This section answers the following questions:
- What risks are involved?
- What are the consequences of a risk happening?
- What opportunities may emerge?
- What plans are in place to deal with the risks?
- Every project should include a risk log.
When writing a business case, make sure this is included as it explains how risk and opportunity are managed.
5. Implementation plan
The outline plan provides a summary of the main activities and overall timescale project schedule for the project.
Ideally, the project should be divided into stages with key decisions preceding each stage. Use this section to answer the following questions:
- What is required?
- How is it done?
- Who does what?
- When will things happen?
This outline plan lists the major deliverables and includes a brief project description plus accountabilities for each activity.
In the scenario, the CPO has set out objective, generated options, cost and benefit of each option and implementation plan. In order to make the business case more compelling, he should reinforce it with risk management.


Reference:

CIPS study guide page 41-48
LO 1, AC 1.3



What is the document that defines the activities, deliverables and timelines a supplier must carry out during contract performance?

  1. Statement of work
  2. Project initial document
  3. Framework agreement
  4. Work instruction

Answer(s): A

Explanation:

Statement of Work (SoW) is the document that captures and defines all aspects of your project. You'll note the activities, deliverables and the timetable for the project. It's an extremely detailed document as it will lay the groundwork for the project plan. Project Initial Document is an important document and should precede any specification writing project. It sets out the scope of the project and it is the team's mandate from senior management Work instructions are also called work guides, Standard Operating Procedures (SOPs), job aids or user manuals, depending on the situation. In any case, the purpose of work instructions is to clearly explain how a particular work task is performed.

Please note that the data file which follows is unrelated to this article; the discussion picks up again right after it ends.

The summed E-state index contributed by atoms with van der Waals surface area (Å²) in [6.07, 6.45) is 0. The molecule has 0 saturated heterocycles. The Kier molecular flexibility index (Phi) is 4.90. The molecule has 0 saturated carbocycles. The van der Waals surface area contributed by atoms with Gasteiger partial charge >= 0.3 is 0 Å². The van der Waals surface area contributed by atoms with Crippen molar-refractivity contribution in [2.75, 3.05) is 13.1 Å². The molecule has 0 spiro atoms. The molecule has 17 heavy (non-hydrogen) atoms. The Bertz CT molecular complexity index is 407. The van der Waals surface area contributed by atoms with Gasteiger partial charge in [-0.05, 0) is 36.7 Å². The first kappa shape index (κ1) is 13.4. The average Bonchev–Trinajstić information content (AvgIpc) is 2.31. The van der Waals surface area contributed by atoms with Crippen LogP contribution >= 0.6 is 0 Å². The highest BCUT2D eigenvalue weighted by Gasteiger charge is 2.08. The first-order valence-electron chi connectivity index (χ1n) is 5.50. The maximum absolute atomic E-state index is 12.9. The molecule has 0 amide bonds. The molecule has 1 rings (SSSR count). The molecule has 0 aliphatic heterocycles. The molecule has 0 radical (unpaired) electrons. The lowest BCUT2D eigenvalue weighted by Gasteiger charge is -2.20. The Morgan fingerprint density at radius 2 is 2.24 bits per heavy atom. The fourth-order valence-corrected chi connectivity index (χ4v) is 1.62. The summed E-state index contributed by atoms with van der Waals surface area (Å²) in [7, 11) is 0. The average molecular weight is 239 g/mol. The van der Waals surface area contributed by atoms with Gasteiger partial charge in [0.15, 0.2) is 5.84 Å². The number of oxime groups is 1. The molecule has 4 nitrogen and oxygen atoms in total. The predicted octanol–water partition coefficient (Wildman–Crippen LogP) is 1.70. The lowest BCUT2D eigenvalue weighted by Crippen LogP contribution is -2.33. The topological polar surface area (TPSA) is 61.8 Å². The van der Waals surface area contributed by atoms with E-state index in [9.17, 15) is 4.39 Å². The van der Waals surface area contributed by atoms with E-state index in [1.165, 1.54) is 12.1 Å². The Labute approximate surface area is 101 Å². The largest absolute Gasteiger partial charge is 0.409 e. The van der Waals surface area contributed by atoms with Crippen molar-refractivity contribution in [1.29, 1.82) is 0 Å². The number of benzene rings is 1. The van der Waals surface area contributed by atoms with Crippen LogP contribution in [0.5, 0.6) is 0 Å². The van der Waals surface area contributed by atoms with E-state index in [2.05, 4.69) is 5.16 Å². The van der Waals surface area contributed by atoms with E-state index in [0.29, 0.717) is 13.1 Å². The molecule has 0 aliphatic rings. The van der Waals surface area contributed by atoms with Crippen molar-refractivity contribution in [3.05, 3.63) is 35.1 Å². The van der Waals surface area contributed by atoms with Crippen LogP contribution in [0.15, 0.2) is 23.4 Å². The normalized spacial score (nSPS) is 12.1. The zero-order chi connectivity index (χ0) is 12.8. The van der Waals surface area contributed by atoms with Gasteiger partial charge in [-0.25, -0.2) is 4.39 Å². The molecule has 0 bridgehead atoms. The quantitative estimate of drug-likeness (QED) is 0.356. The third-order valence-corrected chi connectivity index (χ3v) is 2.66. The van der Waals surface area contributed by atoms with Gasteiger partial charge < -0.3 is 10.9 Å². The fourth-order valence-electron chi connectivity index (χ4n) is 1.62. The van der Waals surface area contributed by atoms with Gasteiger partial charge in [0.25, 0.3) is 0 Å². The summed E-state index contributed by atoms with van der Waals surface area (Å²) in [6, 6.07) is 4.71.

Framework agreements are arrangements between one or more buyers and one or more suppliers that provide the terms governing contracts to be established for a certain period of time, in particular with regard to price and, where necessary, the quantity envisaged.


Reference:

CIPS study guide page 124
LO 3, AC 3.1



A procurement manager is writing a conformance specification for a non-core component. She thinks that if the requirements in specification are higher than ISO standards, her company can achieve greater cost-savings. Is the procurement manager's opinion correct?

  1. No, because higher specification may incur additional costs for the buyer
  2. No, because higher requirements in specification, the greater bargaining power of buying organisation
  3. Yes, because optimising the specification is the only method to achieve value for money
  4. Yes, because higher requirements will help buying organisation find the best supplier

Answer(s): A

Explanation:

The specification that is produced too detailed will incur unnecessary cost because it does not allow suppliers to use their expertise in finding the most efficient way to produce it. 'No, because higher requirements in specification, the greater bargaining power of buying organi- sation': more detailed specifications could tighten the supplier base and potentially leave buying organisation with fewer potential supplier. This may reduce buyer's bargaining power in negotia-tion. 'Yes, because higher requirements will help buying organisation find the best supplier': in some circumstances, higher requirements will lead to smaller supplier base. In the worst scenario, there is no supplier who has capability to carry out those requirements 'Yes, because optimising the specification is the only method to achieve value for money': There are other methods to achieve cost saving and value for money, inter alia, volume concentration, relationship restructuring, etc.


Reference:

CIPS study guide page 118-119
LO 3, AC 3.1



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Tshepang 8/18/2023 4:41:00 AM
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Tshepang 8/18/2023 4:41:56 AM